As you probably already know, Brainstorm is now banned in Historic. Well technically it’s suspended, but we all know what that actually means. This all happened this past Wednesday in an emergency ban announcement by Wizards of the Coast (WotC) that went into effect yesterday. Today I’ll discuss how this announcement might affect all the decks in the metagame, including those that were casting Brainstorm.
I’ll be littering the page with seemingly random thoughts. Then, once you know all of my opinions, I’ll make a Top 10 list so you really know just how good I think some decks are. I mean, the Top 10 list is almost useless after you’ve read everything else I’ve said, but a lot of people like lists.
Let’s kick things off with the ever-so-obvious Dimir Control deck Team CFB popularized during the July Strixhaven League Weekend. For starters, Dimir Control is already a Brainstorm deck, which hurts it quite a bit. To make matters worse, it was heavily designed to prey on other blue decks, which all collectively took a hit from the ban. We can just call it a ban, right?
Temur Indomitable Creativity
Next up is the deck I piloted during July Strixhaven League Weekend. Indomitable Creativity decks already took a big hit when Time Warp paid for Brainstorm’s sins last month. Still, replacing Velomachus Lorehold with Koma, Cosmos Serpent really wasn’t as big of a hit to the archetype as most anticipated. The deck was still capable of some really strong sequences, and was one I personally liked playing more after the ban of Time Warp.
That’s going to change though as this deck really enjoyed having Brainstorm around to sculpt its draws. This is just not the sort of deck that needs redundancy, so drawing extra copies of any one card could be super-detrimental without Brainstorm around to smooth things out.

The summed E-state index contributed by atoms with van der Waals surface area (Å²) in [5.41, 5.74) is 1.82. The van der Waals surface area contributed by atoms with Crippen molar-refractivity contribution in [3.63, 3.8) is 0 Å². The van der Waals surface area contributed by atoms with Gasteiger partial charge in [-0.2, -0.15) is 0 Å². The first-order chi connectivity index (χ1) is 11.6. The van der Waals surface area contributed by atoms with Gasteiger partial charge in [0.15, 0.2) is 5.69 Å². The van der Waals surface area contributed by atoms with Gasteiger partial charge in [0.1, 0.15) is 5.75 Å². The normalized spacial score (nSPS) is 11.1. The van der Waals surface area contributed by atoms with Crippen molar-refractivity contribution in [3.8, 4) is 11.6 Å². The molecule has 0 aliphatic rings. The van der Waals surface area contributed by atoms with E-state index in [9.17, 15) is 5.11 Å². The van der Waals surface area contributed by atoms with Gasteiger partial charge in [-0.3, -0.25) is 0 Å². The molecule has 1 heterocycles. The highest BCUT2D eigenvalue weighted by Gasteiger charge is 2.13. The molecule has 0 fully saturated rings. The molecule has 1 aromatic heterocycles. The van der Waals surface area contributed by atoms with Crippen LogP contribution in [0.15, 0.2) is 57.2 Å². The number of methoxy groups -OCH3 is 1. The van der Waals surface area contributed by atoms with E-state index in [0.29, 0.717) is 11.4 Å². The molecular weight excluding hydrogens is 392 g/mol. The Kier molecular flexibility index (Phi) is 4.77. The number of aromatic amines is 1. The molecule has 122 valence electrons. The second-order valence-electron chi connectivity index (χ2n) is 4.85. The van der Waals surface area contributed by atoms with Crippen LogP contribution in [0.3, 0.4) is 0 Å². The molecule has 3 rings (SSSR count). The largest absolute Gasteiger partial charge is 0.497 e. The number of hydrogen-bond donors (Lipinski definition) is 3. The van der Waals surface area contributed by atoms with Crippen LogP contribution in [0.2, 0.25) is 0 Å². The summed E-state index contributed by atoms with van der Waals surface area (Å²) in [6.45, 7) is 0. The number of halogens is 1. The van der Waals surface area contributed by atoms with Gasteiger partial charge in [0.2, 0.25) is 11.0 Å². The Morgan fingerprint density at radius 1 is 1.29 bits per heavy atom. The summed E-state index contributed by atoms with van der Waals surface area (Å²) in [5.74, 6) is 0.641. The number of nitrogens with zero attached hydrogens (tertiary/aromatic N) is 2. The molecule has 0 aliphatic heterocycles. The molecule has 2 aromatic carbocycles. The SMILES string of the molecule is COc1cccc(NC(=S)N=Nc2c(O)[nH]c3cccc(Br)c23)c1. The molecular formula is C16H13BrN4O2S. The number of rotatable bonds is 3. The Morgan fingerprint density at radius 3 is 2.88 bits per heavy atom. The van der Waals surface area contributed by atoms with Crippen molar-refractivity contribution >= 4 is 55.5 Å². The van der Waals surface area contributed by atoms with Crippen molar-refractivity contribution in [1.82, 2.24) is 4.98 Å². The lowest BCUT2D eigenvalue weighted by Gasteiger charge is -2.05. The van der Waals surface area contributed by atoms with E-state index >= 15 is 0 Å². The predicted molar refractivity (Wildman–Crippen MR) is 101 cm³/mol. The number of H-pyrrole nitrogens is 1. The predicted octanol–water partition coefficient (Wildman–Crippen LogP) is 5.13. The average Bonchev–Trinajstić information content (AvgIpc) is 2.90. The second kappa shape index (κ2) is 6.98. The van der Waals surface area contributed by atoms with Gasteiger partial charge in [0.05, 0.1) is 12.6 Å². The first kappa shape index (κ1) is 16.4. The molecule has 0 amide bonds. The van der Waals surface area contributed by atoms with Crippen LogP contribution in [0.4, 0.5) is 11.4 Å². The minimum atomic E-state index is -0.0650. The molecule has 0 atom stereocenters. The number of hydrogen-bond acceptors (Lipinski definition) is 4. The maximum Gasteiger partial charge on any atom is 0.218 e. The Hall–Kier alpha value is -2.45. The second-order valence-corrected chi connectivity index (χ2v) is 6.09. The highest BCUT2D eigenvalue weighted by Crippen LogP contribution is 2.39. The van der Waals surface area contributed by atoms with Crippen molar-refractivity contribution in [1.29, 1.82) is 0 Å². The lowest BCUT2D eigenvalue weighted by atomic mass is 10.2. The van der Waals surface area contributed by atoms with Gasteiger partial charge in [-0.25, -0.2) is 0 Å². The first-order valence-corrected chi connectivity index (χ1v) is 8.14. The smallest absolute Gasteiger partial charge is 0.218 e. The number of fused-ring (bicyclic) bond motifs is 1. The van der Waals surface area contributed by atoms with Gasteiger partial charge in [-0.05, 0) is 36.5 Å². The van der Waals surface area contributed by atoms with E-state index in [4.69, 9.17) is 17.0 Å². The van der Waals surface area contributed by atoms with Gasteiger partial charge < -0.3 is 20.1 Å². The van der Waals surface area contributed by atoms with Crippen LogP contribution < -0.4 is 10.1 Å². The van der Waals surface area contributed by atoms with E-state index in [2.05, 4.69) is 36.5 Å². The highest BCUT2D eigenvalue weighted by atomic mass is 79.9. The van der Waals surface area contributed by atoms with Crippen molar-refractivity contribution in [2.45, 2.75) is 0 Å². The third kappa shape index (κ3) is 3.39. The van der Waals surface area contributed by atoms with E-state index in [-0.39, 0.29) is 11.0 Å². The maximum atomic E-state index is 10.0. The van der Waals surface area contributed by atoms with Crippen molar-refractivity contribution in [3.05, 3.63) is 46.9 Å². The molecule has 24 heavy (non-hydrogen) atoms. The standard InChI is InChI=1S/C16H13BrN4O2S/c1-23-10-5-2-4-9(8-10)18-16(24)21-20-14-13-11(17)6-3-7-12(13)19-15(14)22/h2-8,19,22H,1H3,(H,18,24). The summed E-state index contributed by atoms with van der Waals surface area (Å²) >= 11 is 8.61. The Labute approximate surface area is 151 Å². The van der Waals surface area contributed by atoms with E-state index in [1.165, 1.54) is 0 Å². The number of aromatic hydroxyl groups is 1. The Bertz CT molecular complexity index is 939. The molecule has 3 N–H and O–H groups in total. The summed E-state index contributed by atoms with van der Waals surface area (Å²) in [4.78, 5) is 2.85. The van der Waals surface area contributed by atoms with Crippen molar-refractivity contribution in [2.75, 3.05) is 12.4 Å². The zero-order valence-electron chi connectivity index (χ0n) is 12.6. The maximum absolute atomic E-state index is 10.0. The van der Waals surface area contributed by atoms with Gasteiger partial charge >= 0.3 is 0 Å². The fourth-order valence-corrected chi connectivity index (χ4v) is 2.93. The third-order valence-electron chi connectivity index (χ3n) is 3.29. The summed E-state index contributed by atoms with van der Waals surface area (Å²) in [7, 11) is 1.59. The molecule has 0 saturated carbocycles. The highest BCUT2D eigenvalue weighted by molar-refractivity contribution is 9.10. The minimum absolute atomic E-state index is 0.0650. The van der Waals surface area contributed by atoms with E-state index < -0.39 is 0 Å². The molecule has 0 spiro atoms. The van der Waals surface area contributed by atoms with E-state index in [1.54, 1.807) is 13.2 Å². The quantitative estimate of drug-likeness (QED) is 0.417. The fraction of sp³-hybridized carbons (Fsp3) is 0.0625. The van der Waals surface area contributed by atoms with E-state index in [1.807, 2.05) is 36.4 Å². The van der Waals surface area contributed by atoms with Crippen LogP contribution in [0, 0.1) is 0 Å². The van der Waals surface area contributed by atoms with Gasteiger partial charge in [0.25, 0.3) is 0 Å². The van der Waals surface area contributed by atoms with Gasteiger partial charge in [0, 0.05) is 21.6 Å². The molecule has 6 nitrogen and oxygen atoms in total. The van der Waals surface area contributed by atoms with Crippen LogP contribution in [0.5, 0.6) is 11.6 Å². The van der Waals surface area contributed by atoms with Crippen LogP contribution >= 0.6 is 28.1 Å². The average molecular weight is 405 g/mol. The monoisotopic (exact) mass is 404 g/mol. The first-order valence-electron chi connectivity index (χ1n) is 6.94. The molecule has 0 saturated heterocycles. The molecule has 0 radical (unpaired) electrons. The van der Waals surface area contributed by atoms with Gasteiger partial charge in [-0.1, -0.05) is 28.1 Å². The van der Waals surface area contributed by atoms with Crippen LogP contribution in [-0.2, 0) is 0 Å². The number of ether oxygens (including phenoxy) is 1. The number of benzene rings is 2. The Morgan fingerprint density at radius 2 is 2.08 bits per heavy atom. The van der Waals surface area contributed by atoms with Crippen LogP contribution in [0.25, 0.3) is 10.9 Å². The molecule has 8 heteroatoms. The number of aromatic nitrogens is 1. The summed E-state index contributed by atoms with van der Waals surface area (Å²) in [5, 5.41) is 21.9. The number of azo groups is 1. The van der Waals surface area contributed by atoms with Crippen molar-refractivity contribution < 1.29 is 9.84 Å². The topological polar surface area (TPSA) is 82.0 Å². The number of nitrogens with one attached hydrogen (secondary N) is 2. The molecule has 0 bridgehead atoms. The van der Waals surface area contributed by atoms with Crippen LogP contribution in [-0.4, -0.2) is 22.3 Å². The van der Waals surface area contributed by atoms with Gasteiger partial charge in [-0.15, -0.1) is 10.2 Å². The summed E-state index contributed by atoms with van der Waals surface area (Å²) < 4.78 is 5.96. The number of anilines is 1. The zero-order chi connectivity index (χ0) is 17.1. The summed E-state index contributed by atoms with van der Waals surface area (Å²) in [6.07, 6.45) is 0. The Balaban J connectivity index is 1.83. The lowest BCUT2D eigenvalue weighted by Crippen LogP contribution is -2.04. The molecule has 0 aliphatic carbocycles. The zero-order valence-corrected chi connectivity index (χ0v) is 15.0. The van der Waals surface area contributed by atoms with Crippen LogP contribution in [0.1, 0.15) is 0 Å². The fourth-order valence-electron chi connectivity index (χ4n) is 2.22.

- 4 Dread Wanderer
- 4 Spawn of Mayhem
- 4 Gutterbones
- 4 Knight of the Ebon Legion
- 4 Rankle, Master of Pranks
- 2 Murderous Rider
- 4 Skyclave Shade
Much like Dimir Control, Mono-Black Aggro❄ really was only around the prey on blue decks, which it sadly was much worse at doing. Now that Brainstorm will significantly reduce the number of blue decks in the metagame, creature decks should become more popular again. This is exactly why Mono-Black Aggro❄ will be saying bye-bye to the metagame as it’s really not the archetype you want to be playing in a sea of Mayhem Devil and Collected Company strategies.
- 4 Llanowar Elves
- 3 Scavenging Ooze
- 4 Burning-Tree Emissary
- 4 Voltaic Brawler
- 3 Ahn-Crop Crasher
- 4 Pelt Collector
- 4 Gruul Spellbreaker
- 4 Bonecrusher Giant
Gruul Aggro, what are you doing here? Couldn’t one argue that you’d get much better now that Brainstorm is gone? No? Is it because you’ve always been bad ever since Uro was banned?
That’s right, Gruul Aggro is not going to be dominant. It wasn’t even that good before the Mystical Archive, and that release made things a whole lot worse for it. Now I know this archetype garners a ton of support, so if you don’t believe me, then by all means incinerate your ladder rank.
- 4 Llanowar Elves
- 2 Scavenging Ooze
- 2 Rhonas the Indomitable
- 4 Steel Leaf Champion
- 4 Pelt Collector
- 2 Barkhide Troll
- 4 Lovestruck Beast
- 1 Wildborn Preserver
- 4 Werewolf Pack Leader
Oddly enough, I think Mono-Green Aggro❄ is just a better green beatdown deck than Gruul Aggro is. This is strictly because the mana is better and allows Mono-Green Aggro❄ to support such amazing two-drops like Werewolf Pack Leader. Embercleave is a house, obviously, but I just don’t think the juice is worth the squeeze in most matchups.
Down, But Not Out